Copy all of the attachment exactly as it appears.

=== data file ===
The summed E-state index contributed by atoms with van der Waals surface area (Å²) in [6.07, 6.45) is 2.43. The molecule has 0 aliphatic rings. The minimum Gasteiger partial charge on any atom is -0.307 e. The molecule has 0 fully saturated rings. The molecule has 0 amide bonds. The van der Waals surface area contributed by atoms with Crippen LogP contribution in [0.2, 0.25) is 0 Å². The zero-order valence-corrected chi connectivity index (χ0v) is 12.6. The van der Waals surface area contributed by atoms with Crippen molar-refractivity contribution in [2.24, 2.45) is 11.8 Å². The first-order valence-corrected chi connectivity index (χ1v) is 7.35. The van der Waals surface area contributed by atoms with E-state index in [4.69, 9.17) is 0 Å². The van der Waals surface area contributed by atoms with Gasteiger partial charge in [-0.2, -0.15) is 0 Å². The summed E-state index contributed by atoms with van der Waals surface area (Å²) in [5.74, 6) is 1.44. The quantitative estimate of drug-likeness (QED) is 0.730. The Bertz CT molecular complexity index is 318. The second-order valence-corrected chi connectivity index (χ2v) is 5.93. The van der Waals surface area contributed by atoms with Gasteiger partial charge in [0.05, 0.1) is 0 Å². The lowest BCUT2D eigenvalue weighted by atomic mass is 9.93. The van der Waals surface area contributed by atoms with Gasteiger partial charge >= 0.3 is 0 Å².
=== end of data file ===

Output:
The summed E-state index contributed by atoms with van der Waals surface area (Å²) in [6.07, 6.45) is 2.43. The molecule has 0 aliphatic rings. The minimum Gasteiger partial charge on any atom is -0.307 e. The molecule has 0 fully saturated rings. The molecule has 0 amide bonds. The van der Waals surface area contributed by atoms with Crippen LogP contribution in [0.2, 0.25) is 0 Å². The zero-order valence-corrected chi connectivity index (χ0v) is 12.6. The van der Waals surface area contributed by atoms with Crippen molar-refractivity contribution in [2.24, 2.45) is 11.8 Å². The first-order valence-corrected chi connectivity index (χ1v) is 7.35. The van der Waals surface area contributed by atoms with E-state index in [4.69, 9.17) is 0 Å². The van der Waals surface area contributed by atoms with Gasteiger partial charge in [-0.2, -0.15) is 0 Å². The summed E-state index contributed by atoms with van der Waals surface area (Å²) in [5.74, 6) is 1.44. The quantitative estimate of drug-likeness (QED) is 0.730. The Bertz CT molecular complexity index is 318. The second-order valence-corrected chi connectivity index (χ2v) is 5.93. The van der Waals surface area contributed by atoms with Gasteiger partial charge in [0.05, 0.1) is 0 Å². The lowest BCUT2D eigenvalue weighted by atomic mass is 9.93. The van der Waals surface area contributed by atoms with Gasteiger partial charge >= 0.3 is 0 Å².